Hank Greenberg’s career is a story of a rise from humble origins in a working-class Jewish family; in 1942, underage, he enlisted and became an Army ranger, landing on Omaha Beach on D-Day. After his military service, he studied as a lawyer before becoming an expert on accident and health insurance. When C.V. Starr offered him a job in 1960, he jumped at the chance. He soon proved his business acumen, and he was appointed CEO on Starr’s death in 1968. Under Greenberg’s leadership, AIG became an insurance powerhouse, making its shareholders and executives extraordinarily wealthy. Shelp, who joined the company in 1973, marveled at the way AIG used its clout with governments, both U.S. and foreign, to its advantage. His treatment of Greenberg’s legendary temper and imperial working style is sympathetic, and he argues that the man’s business achievements totally overshadow any personal foibles. In the post-Enron regulatory environment, however, the business style and practices that had propelled AIG and Hank Greenberg to the summit proved to be vulnerabilities, allowing Eliot Spitzer to play David to Greenberg’s Goliath.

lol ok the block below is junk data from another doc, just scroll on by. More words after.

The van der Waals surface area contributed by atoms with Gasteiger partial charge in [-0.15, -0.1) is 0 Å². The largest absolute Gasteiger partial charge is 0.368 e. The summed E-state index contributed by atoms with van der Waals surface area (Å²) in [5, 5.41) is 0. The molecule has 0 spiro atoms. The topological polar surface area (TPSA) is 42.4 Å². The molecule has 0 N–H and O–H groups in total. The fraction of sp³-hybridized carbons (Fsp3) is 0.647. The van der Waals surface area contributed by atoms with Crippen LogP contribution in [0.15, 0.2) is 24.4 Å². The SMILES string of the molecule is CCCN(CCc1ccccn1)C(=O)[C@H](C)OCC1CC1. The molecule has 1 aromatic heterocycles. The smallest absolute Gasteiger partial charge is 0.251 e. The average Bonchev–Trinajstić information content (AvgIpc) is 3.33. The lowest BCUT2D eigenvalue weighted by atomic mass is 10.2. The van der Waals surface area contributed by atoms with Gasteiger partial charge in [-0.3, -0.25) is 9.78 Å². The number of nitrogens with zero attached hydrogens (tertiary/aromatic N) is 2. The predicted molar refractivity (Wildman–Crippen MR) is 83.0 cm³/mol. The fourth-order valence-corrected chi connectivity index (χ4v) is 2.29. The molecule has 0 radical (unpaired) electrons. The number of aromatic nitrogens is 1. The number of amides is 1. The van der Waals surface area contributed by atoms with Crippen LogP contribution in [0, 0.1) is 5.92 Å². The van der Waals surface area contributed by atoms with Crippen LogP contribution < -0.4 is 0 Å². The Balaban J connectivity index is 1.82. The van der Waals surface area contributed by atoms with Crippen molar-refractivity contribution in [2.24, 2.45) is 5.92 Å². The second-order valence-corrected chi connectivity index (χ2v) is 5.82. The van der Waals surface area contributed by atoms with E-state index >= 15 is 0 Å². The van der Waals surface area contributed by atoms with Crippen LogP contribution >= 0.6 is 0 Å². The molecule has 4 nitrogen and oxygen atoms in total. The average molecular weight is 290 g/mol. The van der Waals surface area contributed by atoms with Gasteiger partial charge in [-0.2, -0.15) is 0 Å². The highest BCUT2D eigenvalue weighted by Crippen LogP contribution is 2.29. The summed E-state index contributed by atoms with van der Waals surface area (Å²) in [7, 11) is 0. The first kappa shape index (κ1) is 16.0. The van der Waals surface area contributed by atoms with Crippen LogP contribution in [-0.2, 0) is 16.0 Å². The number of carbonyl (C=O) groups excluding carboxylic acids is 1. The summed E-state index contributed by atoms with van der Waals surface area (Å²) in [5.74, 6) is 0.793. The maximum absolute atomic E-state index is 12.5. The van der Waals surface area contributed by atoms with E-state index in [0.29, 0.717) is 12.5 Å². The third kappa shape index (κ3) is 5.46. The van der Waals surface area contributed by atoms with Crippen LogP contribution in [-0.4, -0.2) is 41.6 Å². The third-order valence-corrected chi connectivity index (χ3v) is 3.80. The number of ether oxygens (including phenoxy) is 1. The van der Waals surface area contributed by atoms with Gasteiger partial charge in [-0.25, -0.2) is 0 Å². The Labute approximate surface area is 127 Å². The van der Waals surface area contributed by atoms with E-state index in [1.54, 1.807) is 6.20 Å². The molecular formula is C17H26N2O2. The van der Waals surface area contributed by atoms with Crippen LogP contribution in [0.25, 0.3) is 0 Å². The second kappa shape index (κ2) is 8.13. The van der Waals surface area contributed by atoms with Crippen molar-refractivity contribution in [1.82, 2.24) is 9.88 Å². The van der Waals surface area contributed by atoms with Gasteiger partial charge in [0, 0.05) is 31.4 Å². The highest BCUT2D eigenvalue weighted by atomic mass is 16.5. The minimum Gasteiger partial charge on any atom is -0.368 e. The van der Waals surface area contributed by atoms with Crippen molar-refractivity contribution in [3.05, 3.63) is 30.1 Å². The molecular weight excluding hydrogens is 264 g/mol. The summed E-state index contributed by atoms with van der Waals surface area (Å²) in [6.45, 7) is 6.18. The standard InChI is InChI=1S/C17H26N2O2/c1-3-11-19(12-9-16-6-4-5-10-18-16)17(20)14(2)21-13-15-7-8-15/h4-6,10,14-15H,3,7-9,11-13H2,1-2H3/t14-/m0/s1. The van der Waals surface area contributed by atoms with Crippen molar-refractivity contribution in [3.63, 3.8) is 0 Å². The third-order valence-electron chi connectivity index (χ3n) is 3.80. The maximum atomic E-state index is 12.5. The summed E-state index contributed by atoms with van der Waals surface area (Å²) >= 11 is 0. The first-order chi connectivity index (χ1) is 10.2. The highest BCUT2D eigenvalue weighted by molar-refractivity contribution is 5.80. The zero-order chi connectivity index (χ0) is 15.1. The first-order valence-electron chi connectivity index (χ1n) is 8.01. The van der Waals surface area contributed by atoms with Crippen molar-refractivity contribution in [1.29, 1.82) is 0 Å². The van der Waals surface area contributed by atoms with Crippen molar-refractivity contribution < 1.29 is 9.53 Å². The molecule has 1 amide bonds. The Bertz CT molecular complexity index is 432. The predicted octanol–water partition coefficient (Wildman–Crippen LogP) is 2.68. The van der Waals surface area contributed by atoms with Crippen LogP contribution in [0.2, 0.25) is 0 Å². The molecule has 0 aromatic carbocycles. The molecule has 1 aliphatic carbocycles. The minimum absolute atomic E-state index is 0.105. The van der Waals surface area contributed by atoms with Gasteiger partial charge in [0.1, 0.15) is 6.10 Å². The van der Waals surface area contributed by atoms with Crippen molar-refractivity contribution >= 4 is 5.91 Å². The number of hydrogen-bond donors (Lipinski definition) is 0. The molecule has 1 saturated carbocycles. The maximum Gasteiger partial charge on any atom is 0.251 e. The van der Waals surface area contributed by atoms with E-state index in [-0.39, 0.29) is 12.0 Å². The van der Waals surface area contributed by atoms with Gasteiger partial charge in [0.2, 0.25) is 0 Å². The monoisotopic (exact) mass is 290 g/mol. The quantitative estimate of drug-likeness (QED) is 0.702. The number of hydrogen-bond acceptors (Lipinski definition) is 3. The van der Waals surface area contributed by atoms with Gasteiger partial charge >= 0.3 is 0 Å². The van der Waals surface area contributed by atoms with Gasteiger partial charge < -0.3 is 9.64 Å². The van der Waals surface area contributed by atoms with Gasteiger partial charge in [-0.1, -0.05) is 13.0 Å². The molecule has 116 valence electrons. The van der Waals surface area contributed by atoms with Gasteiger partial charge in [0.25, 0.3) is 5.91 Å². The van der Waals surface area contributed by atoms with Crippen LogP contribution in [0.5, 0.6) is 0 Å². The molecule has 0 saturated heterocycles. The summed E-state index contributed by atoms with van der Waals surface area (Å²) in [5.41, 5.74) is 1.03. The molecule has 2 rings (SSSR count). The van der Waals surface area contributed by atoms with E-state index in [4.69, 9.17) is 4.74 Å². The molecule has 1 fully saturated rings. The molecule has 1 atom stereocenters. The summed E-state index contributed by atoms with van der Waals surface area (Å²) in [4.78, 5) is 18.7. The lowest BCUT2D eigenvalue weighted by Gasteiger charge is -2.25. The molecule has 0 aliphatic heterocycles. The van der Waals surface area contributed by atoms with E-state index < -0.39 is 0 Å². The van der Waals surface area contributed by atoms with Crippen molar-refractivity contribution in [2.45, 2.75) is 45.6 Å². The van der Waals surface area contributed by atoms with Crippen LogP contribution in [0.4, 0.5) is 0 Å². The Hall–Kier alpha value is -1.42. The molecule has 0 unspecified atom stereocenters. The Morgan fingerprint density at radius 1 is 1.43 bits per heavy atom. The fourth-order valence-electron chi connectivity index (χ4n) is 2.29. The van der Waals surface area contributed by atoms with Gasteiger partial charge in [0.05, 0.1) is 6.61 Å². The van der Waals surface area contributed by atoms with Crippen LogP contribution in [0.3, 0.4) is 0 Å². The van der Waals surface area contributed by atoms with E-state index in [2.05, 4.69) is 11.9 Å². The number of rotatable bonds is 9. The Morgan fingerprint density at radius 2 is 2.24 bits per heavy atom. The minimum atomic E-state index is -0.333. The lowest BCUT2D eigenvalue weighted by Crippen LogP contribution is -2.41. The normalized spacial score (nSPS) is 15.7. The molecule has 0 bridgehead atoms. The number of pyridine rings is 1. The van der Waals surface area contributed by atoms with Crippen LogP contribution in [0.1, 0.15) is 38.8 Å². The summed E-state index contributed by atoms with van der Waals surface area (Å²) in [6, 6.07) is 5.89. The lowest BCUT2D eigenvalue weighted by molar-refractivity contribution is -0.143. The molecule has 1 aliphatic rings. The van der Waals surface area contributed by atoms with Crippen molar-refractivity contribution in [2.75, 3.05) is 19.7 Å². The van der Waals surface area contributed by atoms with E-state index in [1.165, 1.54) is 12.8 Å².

Reprint No. 07212

Author profile:

David K. Hurst ( is a contributing editor of strategy+business. His writing has also appeared in the Harvard Business Review, the Financial Times, and other leading business publications. Hurst is the author of Learning from the Links: Mastering Management Using Lessons from Golf (Free Press, 2002).